While some loose ends remain untied—Shaw’s disappearance being high on the list—plenty was resolved: the war between Elias and the Brotherhood; the reveal that they had both been pawns in Greer’s twisted, power-hungry plans; and the unfortunate fate served to Control, whose eye-opening came at an inopportune time. Best of all, the Machine was spared in a way that will (hopefully) allow it to fight another day.

There was much speculation that POI was heading toward the finish line, but the finale seems to confirm that the show will return to end things in grand fashion. I, for one, can’t wait.

TV Families | EW.com
Mark Harris
February 23, 1990 AT 05:00 AM EST

The Bradys are back, with a passel of 90’s hassles. Do they represent the typical American Family? Did they ever? Who does? Stare and compare!

Kind Of Family
TheBradyBunch 1969-74: Blended
The Bradys 1990-: Enormous
Married…With Children 1987-: Postnuclear
Thirtysomething 1987-: Extended
The Flintstones 1960-66: Modern Stone Age

Family Pet
The Brady Bunch: Tiger
The Bradys: Alice
Married…With Children: Buck
Thirtysomething: Grendel
The Flintstones: Dino

Typical Guest Star
The Brady Bunch: Davey Jones
The Bradys: There’s no room
Married…With Children: Sam Kinison
Thirtysomething: Carly Simon
The Flintstones: Ann Margrock

Expression Of Joy
The Brady Bunch: Groovy!
The Bradys: Ritual hugging
Married…With Children: ”Oh, great.”
Thirtysomething: ”Of course I’m happy for you. Really. But what about me? Why does it always have to be about you?
The Flintstones: ”Yabba-dabba doo

Expression Of Rage

The Brady Bunch: ”Hmmm…”
The Bradys: ”If you back away from something you really want, then you’re a quitter!” (the angriest any Brady has ever been)
Married…With Children: ”Aaagh, God, take me from this miserable life!”
Thirtysomething: ”I’m not angry, OK?”
The Flintstones: ”Willllmaaaa!”

Typical Problem
The Brady Bunch: Marcia and her rival both want to be the prom queen.
The Bradys: Bobby gets paralyzed.
Married…With Children: Al doesn’t buy his family Christmas presents.
Thirtysomething: Nancy gets cancer.
The Flintstones: Fred and Barney are staying out too late.

Typical Solution
The Brady Bunch: The prom committee decides to have two queens.
The Bradys: Bobby gets married.
Married…With Children: They hate him.
Thirtysomething: If only we knew…
The Flintstones: Wilma and Betty decide to follow them.

House Style
The Brady Bunch: Conservative but mod, circa ’69
The Bradys: Conservative but mod, circa ’90
Married…With Children: Roach motel
Thirtysomething: Enviable
The Flintstones: Suburban cave

Clothing Style
The Brady Bunch: Early Osmonds
The Bradys: Made in the USA
Married…With Children: Flammable fabrics
Thirtysomething: Eclectic earth tones; nice ties
The Flintstones: One-piece

Most Annoying Character
The Brady Bunch: Alice’s cousin Emma, the substitute housekeeper (too strict)
The Bradys: Marcia’s husband, Wally (chronically unemployable)
Married…With Children: Steve (supercilious)
Thirtysomething: Ellyn (goes through Hope’s drawers, babbles, changes hairstyle every other week, generally mistreats her friends)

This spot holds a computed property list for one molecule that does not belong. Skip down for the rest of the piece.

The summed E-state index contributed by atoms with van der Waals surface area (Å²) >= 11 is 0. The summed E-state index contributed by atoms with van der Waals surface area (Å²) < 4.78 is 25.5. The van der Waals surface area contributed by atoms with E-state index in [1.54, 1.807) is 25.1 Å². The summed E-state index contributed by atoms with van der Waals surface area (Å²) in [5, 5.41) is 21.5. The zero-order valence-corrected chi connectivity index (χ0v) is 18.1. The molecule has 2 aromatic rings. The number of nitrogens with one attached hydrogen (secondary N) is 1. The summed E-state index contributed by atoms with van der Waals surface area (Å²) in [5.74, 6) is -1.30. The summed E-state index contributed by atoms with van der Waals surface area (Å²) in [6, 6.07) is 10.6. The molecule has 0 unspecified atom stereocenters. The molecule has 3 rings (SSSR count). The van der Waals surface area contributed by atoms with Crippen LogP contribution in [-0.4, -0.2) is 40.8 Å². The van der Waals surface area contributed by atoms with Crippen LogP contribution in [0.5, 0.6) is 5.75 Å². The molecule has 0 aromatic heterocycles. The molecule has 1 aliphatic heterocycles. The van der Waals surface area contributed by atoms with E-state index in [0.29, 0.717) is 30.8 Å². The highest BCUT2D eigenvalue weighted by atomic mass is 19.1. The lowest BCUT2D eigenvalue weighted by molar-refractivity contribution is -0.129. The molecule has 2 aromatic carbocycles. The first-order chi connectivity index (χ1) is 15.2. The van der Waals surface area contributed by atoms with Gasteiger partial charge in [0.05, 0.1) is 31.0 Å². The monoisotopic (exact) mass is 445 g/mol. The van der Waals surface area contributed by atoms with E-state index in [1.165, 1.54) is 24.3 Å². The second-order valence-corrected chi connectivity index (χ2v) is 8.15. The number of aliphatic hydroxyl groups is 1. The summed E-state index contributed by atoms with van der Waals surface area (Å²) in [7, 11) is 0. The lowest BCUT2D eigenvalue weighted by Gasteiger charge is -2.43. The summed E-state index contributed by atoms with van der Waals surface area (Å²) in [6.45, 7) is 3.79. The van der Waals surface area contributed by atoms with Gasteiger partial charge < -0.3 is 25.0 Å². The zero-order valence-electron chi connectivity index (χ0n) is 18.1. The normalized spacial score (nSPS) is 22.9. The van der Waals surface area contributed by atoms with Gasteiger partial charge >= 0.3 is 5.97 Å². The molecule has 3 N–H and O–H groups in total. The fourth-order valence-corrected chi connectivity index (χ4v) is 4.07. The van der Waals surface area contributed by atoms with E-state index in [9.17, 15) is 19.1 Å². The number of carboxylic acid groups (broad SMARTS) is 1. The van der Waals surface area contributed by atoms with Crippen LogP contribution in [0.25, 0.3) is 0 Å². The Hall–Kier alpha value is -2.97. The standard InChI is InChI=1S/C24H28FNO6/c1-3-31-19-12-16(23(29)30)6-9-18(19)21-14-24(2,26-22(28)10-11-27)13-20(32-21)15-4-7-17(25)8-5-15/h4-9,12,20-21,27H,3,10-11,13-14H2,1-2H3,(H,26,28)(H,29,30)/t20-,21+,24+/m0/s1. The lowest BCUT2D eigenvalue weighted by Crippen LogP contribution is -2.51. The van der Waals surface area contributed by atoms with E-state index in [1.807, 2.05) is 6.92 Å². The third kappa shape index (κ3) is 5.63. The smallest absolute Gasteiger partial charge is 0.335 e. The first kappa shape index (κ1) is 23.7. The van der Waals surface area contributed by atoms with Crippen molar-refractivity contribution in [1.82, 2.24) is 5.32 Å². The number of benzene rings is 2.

The Flintstones: Mr. Slate (bossy)

Attitude Toward Sex
The Brady Bunch: Never heard of it
The Bradys: Omigod — even Cindy does it!
Married…With Children: Peg: Yes. Al: No.
Thirtysomething: They didn’t get all those kids by accident.
The Flintstones: Prehistoric

How Spouses Fight
The Brady Bunch: They don’t.
The Bradys: Infrequently, but it happens
Married…With Children: Tooth and nail
Thirtysomething: They stop talking
The Flintstones: Fred and Barney go bowling while Wilma and Betty max out their charge cards.

How Kids Get Into Trouble
The Brady Bunch: Greg takes a puff of a cigarette.
The Bradys: Carol’s grandson steals her business cards and sticks them in the spokes of Bobby’s wheelchair.
Married…With Children: By committing felonies
Thirtysomething: Ethan plays with a forbidden toy rocket.
The Flintstones: They don’t.

How They’re Punished

The Brady Bunch: ”It’s not what you did, honey — it’s that you couldn’t come to us.”
The Bradys ”Next time, ask.”
Married…With Children: By the authorities
Thirtysomething: It blows up in his face.
The Flintstones: They’re not.

What Family Does For Fun
The Brady Bunch: Takes special three-part vacations to Hawaii and the Grand Canyon
The Bradys: Has flashbacks
Married…With Children: Exchanges insults
Thirtysomething: Talks
The Flintstones: Attends showings of The Monster at the Bedrock Drive-In

Unsolved Mysteries
The Brady Bunch: How exactly did Carol’s first husband and Mike’s first wife die?
The Bradys: What’s with Marcia’s new face and Bobby’s blonde hair
Married…With Children: What kind of hair spray does Peg use?
Thirtysomething: Why did Nancy take Elliot back? What do Gary and Susanna see in each other?
The Flintstones: How does Barney’s shirt stay on if he has no shoulders? Where do Fred and Wilma plug in their TV?

Worst Behavior
The Brady Bunch: The Brady children once made Alice feel under-appreciated.

The Bradys: Marcia’s son Mickey watches Bobby’s car-crash tape for fun.
Married…With Children: The Bundy’s kill their neighbor’s dog.
Thirtysomething: Elliot has an affair and talks about it.
The Flintstones: Characters don’t wear under-clothes.

Best Reason To Watch
The Brady Bunch: This is what life should be.
The Bradys: They’re all grown-ups now!
Married…With Children: Terry Rakolta hates it.
Thirtysomething (Tie) This is your life. This isn’t your life.
The Flintstones: This is what life might have been.

Best Reason Not To Watch
The Brady Bunch: Blurred vision from rerun overdoses.
The Bradys: You’re all grown-ups now.
Married…With Children: She has a point.
Thirtysomething: After a while, you think it’s real.
The Flintstones: The Simpsons